Momcilo Perisic (R), the former chief of staff of the Yugoslav army, attends a hearing in the courtroom of the Yugoslav War Crimes Tribunal (ICTY) in The Hague February 28, 2013. U.N. war crimes court judges overturned his conviction, acquitting him of charges of aiding and abetting crimes committed in Bosnia and Croatia during the Yugoslav wars. REUTERS/Koen Van Weel/ANP/Pool

The Hague - U.N. war crimes judges on Thursday found the former head of the Yugoslav army not guilty of aiding and abetting atrocities committed in Bosnia and Croatia during the 1990s and ordered his immediate release.

They ruled that Momcilo Perisic, chief of the general staff of the Yugoslav army, had provided military support to the ethnic Serb Army of Republika Srpska (VRS) forces in Bosnia, but that he had not ordered them to commit war crimes.

“The VRS undertook, inter alia, lawful combat activities and was not a purely criminal organisation,” said Theodor Meron, president of the appeals chamber at the tribunal in The Hague.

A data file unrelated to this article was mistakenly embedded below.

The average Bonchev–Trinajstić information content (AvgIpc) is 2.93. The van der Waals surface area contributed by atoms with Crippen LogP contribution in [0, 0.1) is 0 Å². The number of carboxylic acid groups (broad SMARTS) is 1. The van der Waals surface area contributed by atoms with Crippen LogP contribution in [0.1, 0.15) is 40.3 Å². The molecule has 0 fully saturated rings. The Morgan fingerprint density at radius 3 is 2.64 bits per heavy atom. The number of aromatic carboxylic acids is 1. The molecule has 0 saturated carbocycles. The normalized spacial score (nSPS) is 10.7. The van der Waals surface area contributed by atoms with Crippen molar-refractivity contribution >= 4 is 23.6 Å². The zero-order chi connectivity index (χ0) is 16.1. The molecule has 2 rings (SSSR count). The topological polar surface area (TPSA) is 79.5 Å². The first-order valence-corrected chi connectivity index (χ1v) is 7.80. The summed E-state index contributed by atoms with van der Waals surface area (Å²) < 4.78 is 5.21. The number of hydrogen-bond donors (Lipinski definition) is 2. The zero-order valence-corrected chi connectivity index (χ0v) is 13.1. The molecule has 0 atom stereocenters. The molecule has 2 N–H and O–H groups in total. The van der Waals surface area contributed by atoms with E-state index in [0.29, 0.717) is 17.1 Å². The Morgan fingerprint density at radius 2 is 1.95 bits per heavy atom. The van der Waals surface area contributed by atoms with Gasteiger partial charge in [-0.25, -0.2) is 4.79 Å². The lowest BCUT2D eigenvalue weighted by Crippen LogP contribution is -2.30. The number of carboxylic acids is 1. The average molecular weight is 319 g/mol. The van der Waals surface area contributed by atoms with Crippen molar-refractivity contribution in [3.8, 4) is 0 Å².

“While Mr Perisic may have known of VRS crimes, the Yugoslav Army aid he facilitated was directed towards the VRS's general war effort rather than VRS crimes.”

Rebel Serbs fought to carve out an ethnically Serb state in Bosnia between 1992 and 1995 after its Muslims and Croats voted for independence from Serbian-led federal Yugoslavia.

Serb forces committed some of the gravest crimes in post-war European history during Yugoslavia's break-up, including the massacre of 8,000 Muslim men and boys in Srebrenica, and the siege of Sarajevo in which more than 10 000 civilians died. - Reuters)